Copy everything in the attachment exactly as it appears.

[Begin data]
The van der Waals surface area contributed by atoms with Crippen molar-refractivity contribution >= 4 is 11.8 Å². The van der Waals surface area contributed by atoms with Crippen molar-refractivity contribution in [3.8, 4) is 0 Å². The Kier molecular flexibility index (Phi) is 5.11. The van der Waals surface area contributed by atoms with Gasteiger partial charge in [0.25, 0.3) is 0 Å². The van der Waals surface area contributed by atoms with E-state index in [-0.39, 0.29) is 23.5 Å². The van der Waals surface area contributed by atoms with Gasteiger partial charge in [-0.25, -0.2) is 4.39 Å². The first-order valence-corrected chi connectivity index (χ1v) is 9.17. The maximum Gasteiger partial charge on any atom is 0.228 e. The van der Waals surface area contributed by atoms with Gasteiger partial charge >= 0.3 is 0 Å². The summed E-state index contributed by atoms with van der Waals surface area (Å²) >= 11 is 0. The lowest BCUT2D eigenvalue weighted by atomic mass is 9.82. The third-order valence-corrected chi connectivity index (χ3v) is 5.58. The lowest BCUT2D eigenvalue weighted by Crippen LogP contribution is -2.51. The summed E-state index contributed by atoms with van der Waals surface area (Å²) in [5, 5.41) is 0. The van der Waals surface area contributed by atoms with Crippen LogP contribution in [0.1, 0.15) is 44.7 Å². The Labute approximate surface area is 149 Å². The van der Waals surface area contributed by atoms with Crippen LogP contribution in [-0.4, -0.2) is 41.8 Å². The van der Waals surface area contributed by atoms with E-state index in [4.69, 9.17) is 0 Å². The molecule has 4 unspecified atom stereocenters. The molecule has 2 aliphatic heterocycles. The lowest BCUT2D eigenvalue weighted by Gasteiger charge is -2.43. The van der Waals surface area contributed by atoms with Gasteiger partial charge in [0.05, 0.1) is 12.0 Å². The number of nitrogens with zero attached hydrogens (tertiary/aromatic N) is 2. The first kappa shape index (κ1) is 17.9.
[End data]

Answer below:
The van der Waals surface area contributed by atoms with Crippen molar-refractivity contribution >= 4 is 11.8 Å². The van der Waals surface area contributed by atoms with Crippen molar-refractivity contribution in [3.8, 4) is 0 Å². The Kier molecular flexibility index (Phi) is 5.11. The van der Waals surface area contributed by atoms with Gasteiger partial charge in [0.25, 0.3) is 0 Å². The van der Waals surface area contributed by atoms with E-state index in [-0.39, 0.29) is 23.5 Å². The van der Waals surface area contributed by atoms with Gasteiger partial charge in [-0.25, -0.2) is 4.39 Å². The first-order valence-corrected chi connectivity index (χ1v) is 9.17. The maximum Gasteiger partial charge on any atom is 0.228 e. The van der Waals surface area contributed by atoms with Gasteiger partial charge >= 0.3 is 0 Å². The summed E-state index contributed by atoms with van der Waals surface area (Å²) >= 11 is 0. The lowest BCUT2D eigenvalue weighted by atomic mass is 9.82. The third-order valence-corrected chi connectivity index (χ3v) is 5.58. The lowest BCUT2D eigenvalue weighted by Crippen LogP contribution is -2.51. The summed E-state index contributed by atoms with van der Waals surface area (Å²) in [5, 5.41) is 0. The van der Waals surface area contributed by atoms with Crippen LogP contribution in [0.1, 0.15) is 44.7 Å². The Labute approximate surface area is 149 Å². The van der Waals surface area contributed by atoms with Crippen LogP contribution in [-0.4, -0.2) is 41.8 Å². The van der Waals surface area contributed by atoms with E-state index in [4.69, 9.17) is 0 Å². The molecule has 4 unspecified atom stereocenters. The molecule has 2 aliphatic heterocycles. The lowest BCUT2D eigenvalue weighted by Gasteiger charge is -2.43. The van der Waals surface area contributed by atoms with Gasteiger partial charge in [0.05, 0.1) is 12.0 Å². The number of nitrogens with zero attached hydrogens (tertiary/aromatic N) is 2. The first kappa shape index (κ1) is 17.9.